Brian Kennedy: I think so and they both are making progress in that regard particularly in the Waterloo-Cedar Falls area, the piece featured what is going on at Rath but you go over to Cedar Falls and you see lots of entrepreneurial activity, kind of spin offs and initiatives related to what goes on at the University of Northern Iowa.  In the Quad Cities as well I think you've seen a lot more entrepreneurial activity than we've seen traditionally.  So, the economy is changing.  We had the tough times in the early 80s when the manufacturing jobs left.  Another wave of that came in the 90s when some of the smaller manufacturers moved on but the economy has managed to diversify.

Paul Yeager: So, really the 80s kind of got us ready for the 90s and the 2000s when we had that frustration in the blue collar jobs?

Brian Kennedy: Well, and the question is now with the next big challenge, if the global economic slow down impacts eastern Iowa in a big way are we able to respond?  I think we are better than we ever have before.  The education institutions throughout the district are strong, we have a more diverse economy, you have a hard working educated workforce.  I think we'll be okay.

Paul Yeager: So, put your hat back on as a possible candidate, I'm not saying that you are by any means, but are these things that a candidate needs to discuss in any district, especially this one, about the issues or are there other things?

Michael Blouin: I would think a candidate for any office in either party needs to be aware of the transition that is taking place in eastern Iowa especially.  Davenport and Bettendorf have learned how to play, if you will, with the Illinois counterparts in a way that was almost unheard of not too many decades ago and it has helped the entire economy of that region.  Clinton is trying to find its identity and I think it's close to having worked it out, it's got a very good and improving infrastructure and the mindset there has gone from we can't get it done to yes we can.  And as you start to see those pieces happen the candidates whoever they are for whatever office need to be aware that this attitude is very, very positive today.  It's an attitude of can do, it's a very strong self-confidence for the most part throughout that district if I'm reading it right.  That doesn't have to be avoided, it has to be embraced and those folks need to be encouraged to continue down their successful paths.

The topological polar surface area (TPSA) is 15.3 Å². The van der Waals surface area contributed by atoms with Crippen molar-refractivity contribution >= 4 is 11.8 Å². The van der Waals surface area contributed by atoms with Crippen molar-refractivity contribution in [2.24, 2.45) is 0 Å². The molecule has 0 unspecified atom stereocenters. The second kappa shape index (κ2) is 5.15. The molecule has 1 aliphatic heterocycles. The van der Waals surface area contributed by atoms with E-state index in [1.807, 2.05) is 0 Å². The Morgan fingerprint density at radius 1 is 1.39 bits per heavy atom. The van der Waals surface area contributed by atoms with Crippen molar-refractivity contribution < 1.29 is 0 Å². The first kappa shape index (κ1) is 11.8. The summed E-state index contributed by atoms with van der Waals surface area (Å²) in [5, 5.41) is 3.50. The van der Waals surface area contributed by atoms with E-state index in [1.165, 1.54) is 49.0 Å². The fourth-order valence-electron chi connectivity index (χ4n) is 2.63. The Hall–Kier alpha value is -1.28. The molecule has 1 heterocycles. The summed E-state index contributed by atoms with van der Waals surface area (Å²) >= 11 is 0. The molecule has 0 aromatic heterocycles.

Paul Yeager: So, there's certainly some history there and Brian I think you had told me that one thing that you picked up from the campaign was the traditions in a lot of these communities.  How does that role in traditions in those communities translate into someone understanding their needs and how they can grow as a district?

Brian Kennedy: Well, people take great pride in their communities, they take great pride in their affiliations, their churches, their service clubs, the high school teams and a real sense of community.  And in some ways that's a great strength for the area and in some ways it's a challenge because there is a resistance to change.  With new people coming in is that going to change our church festival, is that going to change our town's celebration in some way.  So, that's part of what we struggle with but it also tells you a little bit about the politics of the district and the incumbents tend to do well in eastern Iowa and throughout Iowa frankly but in eastern Iowa we see that, incumbents tend to get re-elected because people pretty much want to keep things the way they were.

Paul Yeager: And the way they were was different two years ago, wide open race.  How has that race shaped what is going on there now since it was so wide open?

Brian Kennedy: I think part of it is they kind of blew off some of the political energy.  It was such an active race, in 2004 we were the swing part of the swing state in the presidential race, both Kerry and Bush were campaigning there all the time.  One week we had both of them in Davenport the same day and things were held up on the other side of town.  And then in 2006 we had a very heated, contested congressional race and a gubernatorial race and everything going on.  And I think in 2008 after the caucuses so much of the energy was dispensed that in fact it's been kind of quiet over there throughout the 2008 general election.

Paul Yeager: Do you agree with those statements, Mike?